Mr Skinner : None at the moment, Senator. We have not set ourselves up as an advocate's type of assistance. But, we are in the process of taking on an advocate over in Morningside who is going to set up a temporary office in a location at the Rising Sun Centre over in Morningside. We have not set ourselves up as advocates because we believe there are enough out there. If you need to find an advocate you can do that quite easily, but the opportunity came up to have Bob and his little crew who are very, very active in the advocacy stakes set up with us and for us to help them—it is a bit of a mutual thing. We believe that we do not have all of the answers for everything. If we can help other organisations who are trying to help soldiers then we are going to try and help them as well. We have talked with Trojan's Trek, and Veterans' Care with Padre Gary Stone. We are not particularly advertising that we have an advocacy service but once we get Bob and his crew on board we will certainly put the word around that we can do that. But at the moment, no, we do not.

Senator LAMBIE: So you have a referral system—when these people come to see you about their claims you refer them on to somebody?

Mr Skinner : Yes. Absolutely, that is all we do at the moment. Once Bob gets set up we will be up to saying yes, come in and see us at 481 Wynnum Road.

Senator LAMBIE: Do you know what the success rate is for those claims when you send them on?

Mr Skinner : No I could not—

Senator LAMBIE: I note that you have said that you 'all agree that recognition and treatment of mental health problems among service men and women has improved remarkably over the last 30 years'. I am just wondering how you came up with that?

Mr Skinner : It is a result of the experience that Brian and I had. Brian and I joined the Army in the late 1970s and early 1980s. We finished our service, Brian in 1999, and me in 2006 and later again in 2010. From those days to today, the treatment of mental health in Defence—I will not say Defence, I will say Army, because that was my experience—has improved out of sight. It is unbelievable, to the extent where the last time I wore uniform in 2010 if I suspected that a soldier was suffering I would have no hesitation in bringing it up with the CO, with him, with his section commander, with any of them. Nine times out 10 the stigma of people admitting to having a mental problem has all but disappeared.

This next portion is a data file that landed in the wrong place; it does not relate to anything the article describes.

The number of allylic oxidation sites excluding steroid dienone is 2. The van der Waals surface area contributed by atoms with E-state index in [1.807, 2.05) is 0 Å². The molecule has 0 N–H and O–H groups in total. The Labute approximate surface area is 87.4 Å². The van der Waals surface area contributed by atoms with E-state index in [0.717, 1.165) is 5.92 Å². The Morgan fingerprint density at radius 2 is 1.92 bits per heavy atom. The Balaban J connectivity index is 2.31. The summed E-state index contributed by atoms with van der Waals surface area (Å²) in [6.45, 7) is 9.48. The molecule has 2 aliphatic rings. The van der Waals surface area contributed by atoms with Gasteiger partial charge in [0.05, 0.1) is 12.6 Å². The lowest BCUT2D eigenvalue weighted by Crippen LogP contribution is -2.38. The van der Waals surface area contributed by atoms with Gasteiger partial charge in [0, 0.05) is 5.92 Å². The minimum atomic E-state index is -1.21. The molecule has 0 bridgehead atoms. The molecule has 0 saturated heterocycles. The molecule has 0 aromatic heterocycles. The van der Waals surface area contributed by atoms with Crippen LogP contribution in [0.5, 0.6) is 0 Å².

Soldiering is still a business that attracts hard people. It is a business that requires a robustness of physical and mental outlook not required in any other role. But there is also, now, the understanding, I think, that the way to get treatment for PTSD or other mental health related issues is to go looking for them. From that time in 2010, speaking with the then Chief of Army, Ken Gillespie—he and I were both of about the same vintage; he was a bit older than me; we spoke when we met at funerals twice that year; he was my old commanding officer and in fact promoted me to staff sergeant—we both marvel about the fact that if somebody thinks they are doing it tough they go and seek help. That would not have happened when I was a soldier—no way in the world.

Senator LAMBIE: Do you know by chance how many suicides that we have had in defence over the past two years while they have been in uniform?

Mr Skinner : No, because I have not been in uniform for a little while now.

Senator LAMBIE: Do you think it might be a smart idea if those who have done war service or warlike service automatically receive a gold card?

Mr Skinner : I would like to say yes—I really would. I think the gold card is a great benefit to people, but I also know that there is not a bottomless bucket. I am a great believer that government is not there to cure every ill of society. It is there to lend a hand where it is really needed. I want to extend the help I can to everybody we can, but that would be one of the things where you would have to be really certain. For example, technically speaking, I am a returned soldier. I saw active service in East Timor. I am never going to pretend that the service I saw in East Timor compares with the service that these diggers that I knew in 2CR underwent in Afghanistan. Both are active service and both got the same medal. Allowances were pretty similar. But honestly, when you put your fair dinkum hat on, it does not compare. If that were the case and I could put my hand out for a gold card, my hand would be shaking, as they used to say, because I would know, deep down, that I would not deserve it.

Senator LAMBIE: You do not believe it should be a right of service that, if you serve your country in war or warlike circumstances, you should automatically get a gold card? You do not believe your country should repay you some debt?

CHAIR: Senator Lambie, the witness has answered that question to the best of his ability.